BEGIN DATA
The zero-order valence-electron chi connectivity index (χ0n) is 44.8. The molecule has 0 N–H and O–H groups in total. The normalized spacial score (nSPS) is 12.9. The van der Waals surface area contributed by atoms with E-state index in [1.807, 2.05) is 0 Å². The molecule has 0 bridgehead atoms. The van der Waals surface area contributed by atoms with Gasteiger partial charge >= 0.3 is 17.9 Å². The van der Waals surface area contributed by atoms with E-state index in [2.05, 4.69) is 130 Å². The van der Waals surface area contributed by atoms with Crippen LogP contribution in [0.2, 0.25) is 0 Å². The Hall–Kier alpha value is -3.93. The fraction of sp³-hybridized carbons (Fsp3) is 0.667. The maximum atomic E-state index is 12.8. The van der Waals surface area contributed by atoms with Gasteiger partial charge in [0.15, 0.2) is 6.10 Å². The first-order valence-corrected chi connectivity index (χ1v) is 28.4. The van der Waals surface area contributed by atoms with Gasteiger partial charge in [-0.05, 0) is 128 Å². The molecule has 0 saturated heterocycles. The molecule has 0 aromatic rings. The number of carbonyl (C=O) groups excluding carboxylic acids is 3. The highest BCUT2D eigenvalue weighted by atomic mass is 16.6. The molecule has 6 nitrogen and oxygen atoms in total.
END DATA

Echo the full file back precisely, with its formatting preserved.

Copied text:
The zero-order valence-electron chi connectivity index (χ0n) is 44.8. The molecule has 0 N–H and O–H groups in total. The normalized spacial score (nSPS) is 12.9. The van der Waals surface area contributed by atoms with E-state index in [1.807, 2.05) is 0 Å². The molecule has 0 bridgehead atoms. The van der Waals surface area contributed by atoms with Gasteiger partial charge >= 0.3 is 17.9 Å². The van der Waals surface area contributed by atoms with E-state index in [2.05, 4.69) is 130 Å². The van der Waals surface area contributed by atoms with Crippen LogP contribution in [0.2, 0.25) is 0 Å². The Hall–Kier alpha value is -3.93. The fraction of sp³-hybridized carbons (Fsp3) is 0.667. The maximum atomic E-state index is 12.8. The van der Waals surface area contributed by atoms with Gasteiger partial charge in [0.15, 0.2) is 6.10 Å². The first-order valence-corrected chi connectivity index (χ1v) is 28.4. The van der Waals surface area contributed by atoms with Gasteiger partial charge in [-0.05, 0) is 128 Å². The molecule has 0 saturated heterocycles. The molecule has 0 aromatic rings. The number of carbonyl (C=O) groups excluding carboxylic acids is 3. The highest BCUT2D eigenvalue weighted by atomic mass is 16.6. The molecule has 6 nitrogen and oxygen atoms in total.